Jerry told me I was supposed to write an editorial for issue #49, and so I did. Only I find he’s already written one. Okay, I may still be confused, but I’ve learned my lesson: no deletions!
With every passing pseudomoth, Bewildering Stories seems to get better and better. Our stalwart regulars are due special thanks, of course; and to our newcomers, whom I’m sure you’ll be able to spot, we extend a warm welcome and our wishes for an early return.
One of the things that has impressed me in recent issues is our contributors’ mastery of narrative: they certainly know how to keep the readers’ attention. To all we say keep up the good work!
Poetry has always been one of our strong points. If I start mentioning names, where do I stop? Let s just say that I’m looking forward to more of Jerry Wright’s “Earthport” poems. Before long he’ll have a full-fledged cycle of ballads in a dark yet strangely hopeful key.
Reviews are another of our strong points. Scheduled for this summer:
In the meantime, we’re trying to make Bewildering Stories more visible on the Net. I’ve submitted our URL to Google and will do the same with AltaVista. We hope that the Analog and Asimov’s home pages will welcome us. For what it’s worth, AltaVista’s help department says that meta tags are not indexed because, too often, they’ve been used improperly. However, they can be a great help in Net searches.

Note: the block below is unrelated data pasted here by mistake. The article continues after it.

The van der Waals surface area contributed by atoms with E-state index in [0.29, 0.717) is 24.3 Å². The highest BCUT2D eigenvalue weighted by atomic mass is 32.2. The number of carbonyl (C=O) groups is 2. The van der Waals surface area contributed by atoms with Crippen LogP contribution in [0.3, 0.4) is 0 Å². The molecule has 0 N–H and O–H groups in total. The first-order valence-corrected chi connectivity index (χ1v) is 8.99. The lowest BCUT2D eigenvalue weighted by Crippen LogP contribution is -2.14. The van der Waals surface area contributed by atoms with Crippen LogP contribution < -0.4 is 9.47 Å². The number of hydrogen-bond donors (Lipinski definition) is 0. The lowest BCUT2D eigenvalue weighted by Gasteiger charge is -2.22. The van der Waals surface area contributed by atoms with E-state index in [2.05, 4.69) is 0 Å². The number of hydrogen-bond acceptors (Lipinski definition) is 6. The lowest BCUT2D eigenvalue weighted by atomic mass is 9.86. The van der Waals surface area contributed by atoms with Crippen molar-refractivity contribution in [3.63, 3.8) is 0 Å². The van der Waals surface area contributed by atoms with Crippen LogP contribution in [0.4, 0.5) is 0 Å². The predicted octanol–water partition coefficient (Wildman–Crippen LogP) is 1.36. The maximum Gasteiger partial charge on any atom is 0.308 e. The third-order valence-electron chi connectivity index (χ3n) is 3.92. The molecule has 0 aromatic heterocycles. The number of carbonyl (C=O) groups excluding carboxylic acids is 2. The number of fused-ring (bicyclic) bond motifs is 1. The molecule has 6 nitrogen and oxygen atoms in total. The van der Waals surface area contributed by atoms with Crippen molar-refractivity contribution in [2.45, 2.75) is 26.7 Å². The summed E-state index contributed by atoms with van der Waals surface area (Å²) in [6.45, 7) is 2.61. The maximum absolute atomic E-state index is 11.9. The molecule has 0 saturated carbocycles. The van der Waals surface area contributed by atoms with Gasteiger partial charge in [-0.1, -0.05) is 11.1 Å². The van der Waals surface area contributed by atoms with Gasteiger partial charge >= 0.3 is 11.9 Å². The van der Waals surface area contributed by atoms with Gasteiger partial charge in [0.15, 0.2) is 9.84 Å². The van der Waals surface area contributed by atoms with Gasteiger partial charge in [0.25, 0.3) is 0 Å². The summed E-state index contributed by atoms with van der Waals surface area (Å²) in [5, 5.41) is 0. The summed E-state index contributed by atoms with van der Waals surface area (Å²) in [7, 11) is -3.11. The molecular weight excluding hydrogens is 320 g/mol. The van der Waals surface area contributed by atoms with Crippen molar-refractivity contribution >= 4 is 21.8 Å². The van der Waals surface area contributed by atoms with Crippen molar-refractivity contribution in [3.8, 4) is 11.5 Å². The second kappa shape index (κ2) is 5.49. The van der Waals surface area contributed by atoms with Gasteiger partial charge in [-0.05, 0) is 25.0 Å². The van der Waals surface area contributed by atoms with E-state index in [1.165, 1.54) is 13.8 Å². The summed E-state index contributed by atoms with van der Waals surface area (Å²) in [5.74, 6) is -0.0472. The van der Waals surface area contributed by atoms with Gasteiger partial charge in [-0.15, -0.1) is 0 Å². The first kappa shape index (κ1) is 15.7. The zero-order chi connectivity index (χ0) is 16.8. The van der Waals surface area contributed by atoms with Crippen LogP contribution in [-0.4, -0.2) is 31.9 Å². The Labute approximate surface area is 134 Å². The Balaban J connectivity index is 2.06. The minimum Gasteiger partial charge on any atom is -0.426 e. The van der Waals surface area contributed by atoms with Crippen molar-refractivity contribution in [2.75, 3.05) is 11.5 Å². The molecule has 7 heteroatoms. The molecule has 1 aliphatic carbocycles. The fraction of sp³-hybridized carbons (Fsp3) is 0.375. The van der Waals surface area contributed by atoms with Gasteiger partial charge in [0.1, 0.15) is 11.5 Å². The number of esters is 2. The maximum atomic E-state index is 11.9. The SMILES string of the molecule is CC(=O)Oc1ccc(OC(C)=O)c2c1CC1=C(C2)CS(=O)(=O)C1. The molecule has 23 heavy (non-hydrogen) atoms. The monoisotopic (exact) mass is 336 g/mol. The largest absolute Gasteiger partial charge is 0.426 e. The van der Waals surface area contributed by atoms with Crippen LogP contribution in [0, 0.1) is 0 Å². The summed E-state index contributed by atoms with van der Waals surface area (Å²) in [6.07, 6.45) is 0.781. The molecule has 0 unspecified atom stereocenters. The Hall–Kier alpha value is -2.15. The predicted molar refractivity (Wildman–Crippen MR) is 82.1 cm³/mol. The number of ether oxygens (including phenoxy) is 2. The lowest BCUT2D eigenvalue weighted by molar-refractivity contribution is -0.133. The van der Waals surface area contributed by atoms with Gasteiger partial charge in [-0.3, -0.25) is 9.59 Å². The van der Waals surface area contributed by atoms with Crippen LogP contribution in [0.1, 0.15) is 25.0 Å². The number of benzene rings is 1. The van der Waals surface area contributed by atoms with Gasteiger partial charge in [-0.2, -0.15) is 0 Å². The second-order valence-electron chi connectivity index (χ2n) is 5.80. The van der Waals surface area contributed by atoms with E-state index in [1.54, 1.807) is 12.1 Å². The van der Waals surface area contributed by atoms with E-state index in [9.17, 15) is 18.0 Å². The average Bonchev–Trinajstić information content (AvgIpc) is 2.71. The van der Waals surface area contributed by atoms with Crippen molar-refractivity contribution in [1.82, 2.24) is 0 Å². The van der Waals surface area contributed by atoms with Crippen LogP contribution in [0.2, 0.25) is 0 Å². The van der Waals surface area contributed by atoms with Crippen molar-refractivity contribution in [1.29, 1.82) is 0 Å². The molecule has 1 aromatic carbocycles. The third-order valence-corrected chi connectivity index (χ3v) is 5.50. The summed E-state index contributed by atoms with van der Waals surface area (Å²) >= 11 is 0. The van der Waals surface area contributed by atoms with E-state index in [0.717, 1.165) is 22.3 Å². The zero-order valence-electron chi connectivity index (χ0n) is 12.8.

As you will be able to tell from episode 35, currently in preparation, Cyrano’s The Other World is coming to an end. The Moon-beings are making preparations for Cyrano’s return to Earth. The thought saddens me. I’ve been an invisible but close companion to Cyrano for some months now during his sojourn on the Moon.
I’ve come not only to admire him but to like him. And that is unusual: great artists are often easy to admire but hard to like. Goethe was intimidating. Molière was as temperamental an actor, director and playwright as Hollywood could dream of. Jean-Jacques Rousseau was such a mess that he made everybody uneasy, but what he wrote is extremely important.
At the outset, I didn’t know anything about Cyrano. He’s known primarily to scholars in the history of science and to specialists in 17th-century French literature, but to practically no one else. I thought he would turn out to be a pleasant, secondary author of antiquarian interest, and that The Other World would be like Voltaire’s “Micromégas.” Was I ever surprised. He’s a prophet figure.
Maybe I should explain: a prophet figure is one of those rare people in history who qualify as what I call “time travelers”; that is, they bring the future to their own time. Rousseau was one; and he was heeded, with a profound impact on Western culture. Cyrano is another, but by misfortune he was not heard, and the loss is almost incalculable.
But I’ll be with Cyrano for a while yet. I’m already planning a concluding article, perhaps in more than one page. It won’t be dry; my present plan is to interview myself. I hope you’ll like the format; it should keep the narrative flowing. And that’s where we came in.
Don W., Sorcerer’s Apprentice Bottle Washer (hey, do I hear Paul Dukas’ music from Fantasia? “Frantasia“ is more like it...)
Copyright © 2003 by Don Webb